Board of Directors

Our Board of Directors oversees day to day operations, and provides direction. They make sure Skulls for Hope is on track with our mission and provide accountability and metric reporting. Everyone on the board has had their own experiences with PTSD and want to create a safe space for those looking for support and understanding. 

Robert Arrieta 

 

Robert Arrieta is Paramedic/Firefighter. During his 18 year career  he has had the opportunity to see and do so many amazing things. With that, he has also unfortunately seen many terrible things and experienced situations that led him to seek therapy after being diagnosed with PTSD and realizing he had an addiction to alcohol which he was using as a form of self medication. He has unfortunately hit rock bottom multiple times and has had many regrets including hurting others during his journey.  

Through the process of dealing with the thoughts, images, going to rehab, he was finally able to confront what had haunted his mind and began his healing through new-found faith and trust in God, foundation of sobriety, and leaning on friends and family. Through this journey he had discovered his own type of therapy. Robert began making mala bead bracelets for as a hobby.

The creative journey helps him deal with his personal experiences and start the healing process by acknowledging that it happened and then letting it go. Every bracelet made has one thing in common… the skull mala bead. The Skull Mala bead is meant to have its wearer reflect on death and the impermanence of life; to recognize that death is a fact and the more we can relate to death and embrace it, the sooner we can start living life to the fullest with love and compassion. It has helped Robert process his own emotions and has greatly influenced the healing process for him. 

"If I can do the same for just one other person I will feel fulfilled in what we at Skulls For Hope are trying to accomplish."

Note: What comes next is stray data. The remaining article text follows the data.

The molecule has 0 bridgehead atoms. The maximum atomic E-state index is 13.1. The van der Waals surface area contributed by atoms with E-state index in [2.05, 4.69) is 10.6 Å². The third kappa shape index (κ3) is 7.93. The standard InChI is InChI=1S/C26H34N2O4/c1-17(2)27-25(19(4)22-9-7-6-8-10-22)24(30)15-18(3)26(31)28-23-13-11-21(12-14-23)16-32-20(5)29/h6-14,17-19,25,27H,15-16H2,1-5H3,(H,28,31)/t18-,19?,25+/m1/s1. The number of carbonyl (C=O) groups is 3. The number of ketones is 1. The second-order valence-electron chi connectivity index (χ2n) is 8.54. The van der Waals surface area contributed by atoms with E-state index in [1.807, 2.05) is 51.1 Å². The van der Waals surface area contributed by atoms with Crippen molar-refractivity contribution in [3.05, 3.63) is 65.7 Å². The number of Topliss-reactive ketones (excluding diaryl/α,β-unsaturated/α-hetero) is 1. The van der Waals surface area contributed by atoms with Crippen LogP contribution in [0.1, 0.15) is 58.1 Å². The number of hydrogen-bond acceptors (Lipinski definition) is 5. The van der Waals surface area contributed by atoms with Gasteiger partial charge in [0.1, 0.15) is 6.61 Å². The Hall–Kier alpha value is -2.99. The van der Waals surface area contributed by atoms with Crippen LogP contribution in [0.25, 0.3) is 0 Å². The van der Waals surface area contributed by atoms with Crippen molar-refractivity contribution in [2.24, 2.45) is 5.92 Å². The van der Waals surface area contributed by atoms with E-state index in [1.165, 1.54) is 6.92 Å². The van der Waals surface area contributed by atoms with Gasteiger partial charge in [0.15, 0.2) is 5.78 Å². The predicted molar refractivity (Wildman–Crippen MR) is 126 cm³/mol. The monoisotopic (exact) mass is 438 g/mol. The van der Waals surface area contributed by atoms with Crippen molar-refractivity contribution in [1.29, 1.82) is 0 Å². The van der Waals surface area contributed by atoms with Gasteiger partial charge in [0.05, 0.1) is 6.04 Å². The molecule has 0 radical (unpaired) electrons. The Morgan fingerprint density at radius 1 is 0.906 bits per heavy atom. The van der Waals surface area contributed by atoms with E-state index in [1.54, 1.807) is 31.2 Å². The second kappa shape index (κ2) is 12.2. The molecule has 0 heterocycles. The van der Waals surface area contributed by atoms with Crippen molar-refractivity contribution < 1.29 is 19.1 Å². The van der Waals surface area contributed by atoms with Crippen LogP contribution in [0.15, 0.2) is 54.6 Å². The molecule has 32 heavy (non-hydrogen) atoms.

Ferris Simmons 

Born and raised in New Mexico, Ferris has always felt deeply connected to her community.  She volunteered with several organizations from an early age that focused on child welfare and education, community engagement and safety. Ferris joined the Albuquerque Police Department in 2001. She served for 20 years as a field officer, trainer, narcotics detective, undercover vice detective, PIO, sergeant, lieutenant and community outreach director. 
Ferris was involved in numerous critical incidents during her career and in 2014, was seriously injured and required numerous surgeries from a fight with a domestic violence homicide offender.  In 2017, she lost her incredible and precious 17 year old son, Kameron, to suicide, which was a life altering and ground shaking change.  Ferris resolved to evolve and gain skills to survive, and be a role model for her family, her department and community.  
She became a certified peer support member, and worked with many organizations and schools to provide suicide prevention and resilience education.  Ferris also created an extremely diverse faith alliance and community education model for APD.  
Recently retired, she is honored to join the board of Skulls for Hope and explore the many new opportunities in her path that will strengthen and support first responders and their families.

 

Camille Scales 

Camille Scales loves outdoor sports, writing, listening to good music, and is a paramedic with PTSD.

She found Skulls for Hope while struggling to come to terms with her PTSD that  developed surrounding a traumatic call at her job. She spent many years in darkness with poor coping mechanisms before finding the courage to give therapy a (third) try and actually benefitted greatly from CBT.

The fear of judgement, feeling like a burden to others, and the stigma of mental illness in her field were large contributors to why she did not open up to her friends, family, or coworkers.

Camille's pain has given her the gift of understanding the pain of others, and to help them find their light. She believes that anyone can pull themselves from the darkness if given the time, support, and knowledge to do so.